The black key storage solution uses a cryptographically strong key encryption key (KEK), which is generated from a PUF, to encrypt the user key. The resulting black key can then be stored either in the eFUSE or as a part of the authenticated boot header. Example:

test:
{
  bh_kek_iv = black_iv.txt
  bh_keyfile = black_key.txt
  puf_file = pufdata.txt
  boot_config {puf4kmode}
  image
  { 
    {type=bootloader, encryption = aes, keysrc=bh_blk_key, pufhd_bh, aeskeyfile = red_grey.nky, file=plm.elf}
    {type=pmcdata,load=0xf2000000, aeskeyfile = pmcdata.nky, file=pmc_data.cdo}
    {core=psm, file=psm.elf}
    {type=cdo, file=ps_data.cdo}
    {type=cdo, file=subsystem.cdo}
    {core=a72-0, exception_level = el-3, file=hello_world.elf}
  }
}

Meta Header Encryption

For a Versal ACAP, bootgen encrypts the meta header when encryption is specifically mentioned under the "metaheader" attribute. The aeskeyfile that is to be used can be specified in the bif using the parameters under "metaheader". A snippet of the usage is shown below.

metaheader
{
  encryption = aes,
  keysrc = bbram_red_key,
  aeskeyfile = headerkey.nky,
}

The following conditions apply.

  • If a specific aeskeyfile is not specified for meta header, Bootgen generates a file named meta_header.nky, and uses it during encryption.
  • If a boot loader is present in the bif, it is mandatory to encrypt boot loader to encrypt meta header. For a partial PDI, meta header can be optionally chosen to be encrypted.

Using Authentication

AES encryption is a self-authenticating algorithm with a symmetric key, meaning that the key to encrypt is the same as the one to decrypt. This key must be protected as it is secret (hence storage to internal key space). There is an alternative form of authentication in the form of RSA (Rivest-Shamir-Adleman). RSA is an asymmetric algorithm, meaning that the key to verify is not the same key used to sign. A pair of keys are needed for authentication.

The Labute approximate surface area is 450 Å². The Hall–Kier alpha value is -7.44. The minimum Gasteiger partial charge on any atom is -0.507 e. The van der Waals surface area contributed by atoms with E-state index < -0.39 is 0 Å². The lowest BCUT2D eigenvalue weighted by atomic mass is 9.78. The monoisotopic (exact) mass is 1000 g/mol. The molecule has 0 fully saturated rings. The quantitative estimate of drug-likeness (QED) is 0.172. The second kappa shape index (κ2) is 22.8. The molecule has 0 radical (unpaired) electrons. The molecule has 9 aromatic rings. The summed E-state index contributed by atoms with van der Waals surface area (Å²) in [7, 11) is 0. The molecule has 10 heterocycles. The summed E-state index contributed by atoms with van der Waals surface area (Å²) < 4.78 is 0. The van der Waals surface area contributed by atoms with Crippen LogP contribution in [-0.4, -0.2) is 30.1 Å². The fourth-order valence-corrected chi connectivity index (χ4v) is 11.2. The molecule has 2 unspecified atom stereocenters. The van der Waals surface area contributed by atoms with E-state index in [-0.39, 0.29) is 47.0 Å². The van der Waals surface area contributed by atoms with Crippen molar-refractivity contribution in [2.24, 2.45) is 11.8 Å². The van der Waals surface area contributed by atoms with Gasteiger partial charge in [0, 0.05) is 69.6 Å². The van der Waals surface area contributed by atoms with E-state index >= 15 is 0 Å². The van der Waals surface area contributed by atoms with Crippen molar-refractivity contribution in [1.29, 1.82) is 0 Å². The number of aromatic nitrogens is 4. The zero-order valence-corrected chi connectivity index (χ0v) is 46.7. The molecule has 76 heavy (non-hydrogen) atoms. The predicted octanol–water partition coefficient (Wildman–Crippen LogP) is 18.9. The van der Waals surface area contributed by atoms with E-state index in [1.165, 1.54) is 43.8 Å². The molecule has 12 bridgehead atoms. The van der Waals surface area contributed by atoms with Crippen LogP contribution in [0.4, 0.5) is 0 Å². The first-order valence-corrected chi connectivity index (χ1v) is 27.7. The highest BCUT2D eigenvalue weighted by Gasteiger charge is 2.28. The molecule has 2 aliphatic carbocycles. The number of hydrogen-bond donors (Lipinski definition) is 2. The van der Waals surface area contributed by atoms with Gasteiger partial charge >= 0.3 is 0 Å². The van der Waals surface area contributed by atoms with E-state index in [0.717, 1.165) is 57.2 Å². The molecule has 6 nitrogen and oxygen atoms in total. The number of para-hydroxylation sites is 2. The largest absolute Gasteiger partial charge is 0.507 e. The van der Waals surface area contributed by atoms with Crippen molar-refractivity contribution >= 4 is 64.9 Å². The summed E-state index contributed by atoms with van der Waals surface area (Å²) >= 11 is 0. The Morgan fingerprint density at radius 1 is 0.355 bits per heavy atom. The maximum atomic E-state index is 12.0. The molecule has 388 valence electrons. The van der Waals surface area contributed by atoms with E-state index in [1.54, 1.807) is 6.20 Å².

• Signing is done using Secret Key/ Private Key
  • Verification is done using a Public Key

This public key does not need to be protected, and does not need special secure storage. This form of authentication can be used with encryption to provide both authenticity and confidentiality. RSA can be used with either encrypted or unencrypted partitions.

RSA not only has the advantage of using a public key, it also has the advantage of authenticating prior to decryption. The hash of the RSA Public key must be stored in the eFUSE. Xilinx® SoC devices support authenticating the partition data before it is sent to the AES decryption engine. This method can be used to help prevent attacks on the decryption engine itself by ensuring that the partition data is authentic before performing any decryption.

In Xilinx SoCs, two pairs of public and secret keys are used - primary and secondary. The function of the primary public/secret key pair is to authenticate the secondary public/secret key pair. The function of the secondary key is to sign/verify partitions.

The first letter of the acronyms used to describe the keys is either P for primary or S for secondary. The second letter of the acronym used to describe the keys is either P for public or S for secret. There are four possible keys:

  • PPK = Primary Public Key
  • PSK = Primary Secret Key
  • SPK = Secondary Public Key
  • SSK = Secondary Secret Key

Bootgen can create a authentication certificate in two ways: